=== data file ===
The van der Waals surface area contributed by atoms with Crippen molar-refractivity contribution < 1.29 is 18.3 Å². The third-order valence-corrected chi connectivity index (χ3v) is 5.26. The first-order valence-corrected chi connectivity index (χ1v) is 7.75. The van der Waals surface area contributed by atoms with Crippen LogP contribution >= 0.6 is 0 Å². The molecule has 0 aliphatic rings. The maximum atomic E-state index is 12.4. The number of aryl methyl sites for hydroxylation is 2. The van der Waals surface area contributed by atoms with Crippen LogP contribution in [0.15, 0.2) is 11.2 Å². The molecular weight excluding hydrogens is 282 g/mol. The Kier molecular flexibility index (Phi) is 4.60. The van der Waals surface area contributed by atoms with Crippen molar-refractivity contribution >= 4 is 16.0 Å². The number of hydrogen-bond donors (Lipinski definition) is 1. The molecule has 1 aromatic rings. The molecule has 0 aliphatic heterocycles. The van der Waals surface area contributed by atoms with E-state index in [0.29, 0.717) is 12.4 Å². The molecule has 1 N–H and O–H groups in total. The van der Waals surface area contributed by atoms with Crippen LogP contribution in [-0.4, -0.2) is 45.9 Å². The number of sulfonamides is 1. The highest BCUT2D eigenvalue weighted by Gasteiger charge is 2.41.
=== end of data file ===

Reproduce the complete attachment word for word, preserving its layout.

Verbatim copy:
The van der Waals surface area contributed by atoms with Crippen molar-refractivity contribution < 1.29 is 18.3 Å². The third-order valence-corrected chi connectivity index (χ3v) is 5.26. The first-order valence-corrected chi connectivity index (χ1v) is 7.75. The van der Waals surface area contributed by atoms with Crippen LogP contribution >= 0.6 is 0 Å². The molecule has 0 aliphatic rings. The maximum atomic E-state index is 12.4. The number of aryl methyl sites for hydroxylation is 2. The van der Waals surface area contributed by atoms with Crippen LogP contribution in [0.15, 0.2) is 11.2 Å². The molecular weight excluding hydrogens is 282 g/mol. The Kier molecular flexibility index (Phi) is 4.60. The van der Waals surface area contributed by atoms with Crippen molar-refractivity contribution >= 4 is 16.0 Å². The number of hydrogen-bond donors (Lipinski definition) is 1. The molecule has 1 aromatic rings. The molecule has 0 aliphatic heterocycles. The van der Waals surface area contributed by atoms with E-state index in [0.29, 0.717) is 12.4 Å². The molecule has 1 N–H and O–H groups in total. The van der Waals surface area contributed by atoms with Crippen LogP contribution in [-0.4, -0.2) is 45.9 Å². The number of sulfonamides is 1. The highest BCUT2D eigenvalue weighted by Gasteiger charge is 2.41.